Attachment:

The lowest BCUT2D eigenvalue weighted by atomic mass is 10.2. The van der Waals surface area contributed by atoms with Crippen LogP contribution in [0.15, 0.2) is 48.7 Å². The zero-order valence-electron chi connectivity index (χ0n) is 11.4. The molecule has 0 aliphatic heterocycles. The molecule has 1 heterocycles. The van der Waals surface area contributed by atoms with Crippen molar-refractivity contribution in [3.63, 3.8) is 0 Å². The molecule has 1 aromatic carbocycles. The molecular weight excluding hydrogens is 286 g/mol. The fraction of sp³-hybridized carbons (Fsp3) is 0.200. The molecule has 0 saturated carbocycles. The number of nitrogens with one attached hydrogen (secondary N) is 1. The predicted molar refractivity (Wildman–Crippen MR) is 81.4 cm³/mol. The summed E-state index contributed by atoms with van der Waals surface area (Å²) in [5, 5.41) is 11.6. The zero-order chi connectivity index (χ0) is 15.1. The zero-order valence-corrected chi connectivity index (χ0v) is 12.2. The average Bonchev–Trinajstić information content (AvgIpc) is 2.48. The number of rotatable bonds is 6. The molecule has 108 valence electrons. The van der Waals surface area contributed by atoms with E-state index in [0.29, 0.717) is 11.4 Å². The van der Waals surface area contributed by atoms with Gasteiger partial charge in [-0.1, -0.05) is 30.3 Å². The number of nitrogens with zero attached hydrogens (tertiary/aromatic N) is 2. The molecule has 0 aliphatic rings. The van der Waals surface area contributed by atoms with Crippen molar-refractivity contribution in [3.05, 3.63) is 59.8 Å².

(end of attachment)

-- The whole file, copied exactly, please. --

The lowest BCUT2D eigenvalue weighted by atomic mass is 10.2. The van der Waals surface area contributed by atoms with Crippen LogP contribution in [0.15, 0.2) is 48.7 Å². The zero-order valence-electron chi connectivity index (χ0n) is 11.4. The molecule has 0 aliphatic heterocycles. The molecule has 1 heterocycles. The van der Waals surface area contributed by atoms with Crippen molar-refractivity contribution in [3.63, 3.8) is 0 Å². The molecule has 1 aromatic carbocycles. The molecular weight excluding hydrogens is 286 g/mol. The fraction of sp³-hybridized carbons (Fsp3) is 0.200. The molecule has 0 saturated carbocycles. The number of nitrogens with one attached hydrogen (secondary N) is 1. The predicted molar refractivity (Wildman–Crippen MR) is 81.4 cm³/mol. The summed E-state index contributed by atoms with van der Waals surface area (Å²) in [5, 5.41) is 11.6. The zero-order chi connectivity index (χ0) is 15.1. The zero-order valence-corrected chi connectivity index (χ0v) is 12.2. The average Bonchev–Trinajstić information content (AvgIpc) is 2.48. The number of rotatable bonds is 6. The molecule has 108 valence electrons. The van der Waals surface area contributed by atoms with E-state index in [0.29, 0.717) is 11.4 Å². The van der Waals surface area contributed by atoms with Gasteiger partial charge in [-0.1, -0.05) is 30.3 Å². The number of nitrogens with zero attached hydrogens (tertiary/aromatic N) is 2. The molecule has 0 aliphatic rings. The van der Waals surface area contributed by atoms with Crippen molar-refractivity contribution in [3.05, 3.63) is 59.8 Å².